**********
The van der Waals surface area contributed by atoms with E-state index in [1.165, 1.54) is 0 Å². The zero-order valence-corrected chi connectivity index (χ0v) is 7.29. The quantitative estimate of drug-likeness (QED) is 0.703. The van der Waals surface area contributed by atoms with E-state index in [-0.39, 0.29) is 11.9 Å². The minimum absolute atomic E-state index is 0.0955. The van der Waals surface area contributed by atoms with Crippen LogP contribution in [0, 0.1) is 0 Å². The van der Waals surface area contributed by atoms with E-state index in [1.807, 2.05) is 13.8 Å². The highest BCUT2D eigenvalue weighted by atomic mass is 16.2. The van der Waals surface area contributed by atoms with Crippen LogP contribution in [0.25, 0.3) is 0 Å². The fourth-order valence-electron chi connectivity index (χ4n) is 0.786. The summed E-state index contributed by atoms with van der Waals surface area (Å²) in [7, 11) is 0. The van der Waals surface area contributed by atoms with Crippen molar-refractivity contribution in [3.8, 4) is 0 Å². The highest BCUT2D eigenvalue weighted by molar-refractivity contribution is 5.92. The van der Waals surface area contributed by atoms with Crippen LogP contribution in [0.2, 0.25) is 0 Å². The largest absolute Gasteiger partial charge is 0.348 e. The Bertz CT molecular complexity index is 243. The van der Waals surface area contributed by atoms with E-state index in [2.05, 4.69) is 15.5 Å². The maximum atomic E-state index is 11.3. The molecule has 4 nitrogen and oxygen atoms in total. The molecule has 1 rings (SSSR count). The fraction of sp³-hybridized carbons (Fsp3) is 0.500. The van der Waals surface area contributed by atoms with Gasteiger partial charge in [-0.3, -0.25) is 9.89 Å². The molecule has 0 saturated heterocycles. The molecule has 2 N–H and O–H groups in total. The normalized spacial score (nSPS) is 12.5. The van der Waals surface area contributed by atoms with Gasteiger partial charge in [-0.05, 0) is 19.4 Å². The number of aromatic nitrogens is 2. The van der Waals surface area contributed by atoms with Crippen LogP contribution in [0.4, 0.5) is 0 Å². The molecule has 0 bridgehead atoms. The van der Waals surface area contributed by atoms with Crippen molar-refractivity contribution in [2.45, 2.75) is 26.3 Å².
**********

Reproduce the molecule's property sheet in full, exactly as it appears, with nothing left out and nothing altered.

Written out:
The van der Waals surface area contributed by atoms with E-state index in [1.165, 1.54) is 0 Å². The zero-order valence-corrected chi connectivity index (χ0v) is 7.29. The quantitative estimate of drug-likeness (QED) is 0.703. The van der Waals surface area contributed by atoms with E-state index in [-0.39, 0.29) is 11.9 Å². The minimum absolute atomic E-state index is 0.0955. The van der Waals surface area contributed by atoms with Crippen LogP contribution in [0, 0.1) is 0 Å². The van der Waals surface area contributed by atoms with E-state index in [1.807, 2.05) is 13.8 Å². The highest BCUT2D eigenvalue weighted by atomic mass is 16.2. The van der Waals surface area contributed by atoms with Crippen LogP contribution in [0.25, 0.3) is 0 Å². The fourth-order valence-electron chi connectivity index (χ4n) is 0.786. The summed E-state index contributed by atoms with van der Waals surface area (Å²) in [7, 11) is 0. The van der Waals surface area contributed by atoms with Crippen molar-refractivity contribution in [3.8, 4) is 0 Å². The highest BCUT2D eigenvalue weighted by molar-refractivity contribution is 5.92. The van der Waals surface area contributed by atoms with Crippen LogP contribution in [0.2, 0.25) is 0 Å². The largest absolute Gasteiger partial charge is 0.348 e. The Bertz CT molecular complexity index is 243. The van der Waals surface area contributed by atoms with E-state index in [2.05, 4.69) is 15.5 Å². The maximum atomic E-state index is 11.3. The molecule has 4 nitrogen and oxygen atoms in total. The molecule has 1 rings (SSSR count). The fraction of sp³-hybridized carbons (Fsp3) is 0.500. The van der Waals surface area contributed by atoms with Gasteiger partial charge in [-0.3, -0.25) is 9.89 Å². The molecule has 0 saturated heterocycles. The molecule has 2 N–H and O–H groups in total. The normalized spacial score (nSPS) is 12.5. The van der Waals surface area contributed by atoms with Gasteiger partial charge in [-0.05, 0) is 19.4 Å². The number of aromatic nitrogens is 2. The van der Waals surface area contributed by atoms with Crippen LogP contribution in [0.4, 0.5) is 0 Å². The molecule has 0 bridgehead atoms. The van der Waals surface area contributed by atoms with Crippen molar-refractivity contribution in [2.45, 2.75) is 26.3 Å².